No - there is no "friendly font" for all. Dyslexia is not a hard and fast condition. Different people who are dyslexic will exhibit differently. As a result a particular font that helps one individual does not necessarily help another.
io9.com actually has a recent article which cited several studies on the subject: A Special Font to Help Dyslexics? More Like Snake Oil.
Renske de Leeuw wrote a Master's Thesis ("Special Font For Dyslexia?") in 2010, comparing the "Dyslexie" font with Arial. The conclusion read, in part:
The results indicated that
neither the dyslectics nor the normal readers did increase their reading speed significantly
while reading the words on the EMT and Klepel with the font “Dyslexie”.
Luz Rello & Ricardo Baeza-Yates did another study in 2013 ("Good Fonts for Dyslexia") looking at multiple standard fonts and the "dyslexic friendly" font "Open Dyslexic". Among multiple variables, the study looked at participant preferences for the different fonts -- which found Open Dyslexic at the very bottom.
The article also calls out Chuck Bigelow, a MacArthur Fellow renowned for his creation of the Lucida typeface family, in making the following statement in a post "TYPOGRAPHY & DYSLEXIA":
In the scientific literature, I found no evidence that special dyslexia fonts confer statistically significant improvements in reading speed compared to standard, run-of-the-mill fonts.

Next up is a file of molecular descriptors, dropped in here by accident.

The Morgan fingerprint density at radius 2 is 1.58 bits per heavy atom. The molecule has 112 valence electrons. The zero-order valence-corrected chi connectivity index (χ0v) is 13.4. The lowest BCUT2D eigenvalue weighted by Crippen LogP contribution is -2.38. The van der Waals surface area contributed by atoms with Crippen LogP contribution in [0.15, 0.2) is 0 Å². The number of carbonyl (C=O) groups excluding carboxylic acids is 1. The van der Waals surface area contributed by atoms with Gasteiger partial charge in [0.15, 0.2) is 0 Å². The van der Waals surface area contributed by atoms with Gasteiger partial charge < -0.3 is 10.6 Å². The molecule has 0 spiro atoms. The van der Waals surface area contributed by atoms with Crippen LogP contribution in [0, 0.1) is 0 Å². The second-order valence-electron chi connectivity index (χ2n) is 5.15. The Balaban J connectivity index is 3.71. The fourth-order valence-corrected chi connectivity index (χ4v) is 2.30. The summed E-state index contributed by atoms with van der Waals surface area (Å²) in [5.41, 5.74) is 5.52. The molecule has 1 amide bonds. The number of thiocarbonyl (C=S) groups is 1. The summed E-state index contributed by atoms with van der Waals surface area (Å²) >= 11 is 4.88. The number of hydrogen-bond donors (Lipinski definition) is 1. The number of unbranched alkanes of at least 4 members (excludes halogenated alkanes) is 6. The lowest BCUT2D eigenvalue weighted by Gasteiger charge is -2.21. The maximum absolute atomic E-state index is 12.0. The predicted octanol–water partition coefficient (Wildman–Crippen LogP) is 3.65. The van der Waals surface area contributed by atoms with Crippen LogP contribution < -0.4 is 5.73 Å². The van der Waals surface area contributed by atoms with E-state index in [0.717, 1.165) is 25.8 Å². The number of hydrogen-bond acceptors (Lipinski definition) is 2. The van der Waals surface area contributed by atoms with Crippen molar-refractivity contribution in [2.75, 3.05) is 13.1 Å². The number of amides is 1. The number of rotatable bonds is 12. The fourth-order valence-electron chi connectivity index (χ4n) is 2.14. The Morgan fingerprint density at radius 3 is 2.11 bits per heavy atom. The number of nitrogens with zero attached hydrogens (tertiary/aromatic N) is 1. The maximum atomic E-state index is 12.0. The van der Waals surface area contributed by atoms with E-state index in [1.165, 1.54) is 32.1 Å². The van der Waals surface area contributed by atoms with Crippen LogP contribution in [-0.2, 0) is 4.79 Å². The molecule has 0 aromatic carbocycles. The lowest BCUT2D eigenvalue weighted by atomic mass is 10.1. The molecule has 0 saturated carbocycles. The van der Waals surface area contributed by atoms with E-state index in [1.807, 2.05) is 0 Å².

Bigelow does call out certain elements of typography, distinct from types designed specifically from dyslexia, that are worth investigation. They are listed in the article linked above, with associated studies. These elements include:
- Importance of Type Size - Beth A. O’Brien, J. S. Mansfield, G. E. Legge (2005) “The Effect of Print Size on reading speed in dyslexia.” Journal of Research in Reading. Vol. 28, No. 3. pp. 332-349
- Importance of Line Height - Matthew H. Schneps, Jenny M. Thomson, Gerhard Sonnert, Marc Pomplun, Chen Chen, Amanda Heffner-Wong (2013) “Shorter Lines Facilitate Reading in Those Who Struggle.” PLoS ONE 8(8).
- Importance of Letter Spacing and Crowding - Herman Bouma & C. P. Legein (1977) “Foveal and Parafoveal Recognition of Letters and Words by Dyslexics and by Average Readers.” Neuropsychologia 1977, Vol. 15, pp. 69-80
Going back to the first point - these elements may help some people more than others. There is no magic bullet that is shown to improve the reading of the dyslexic population at large.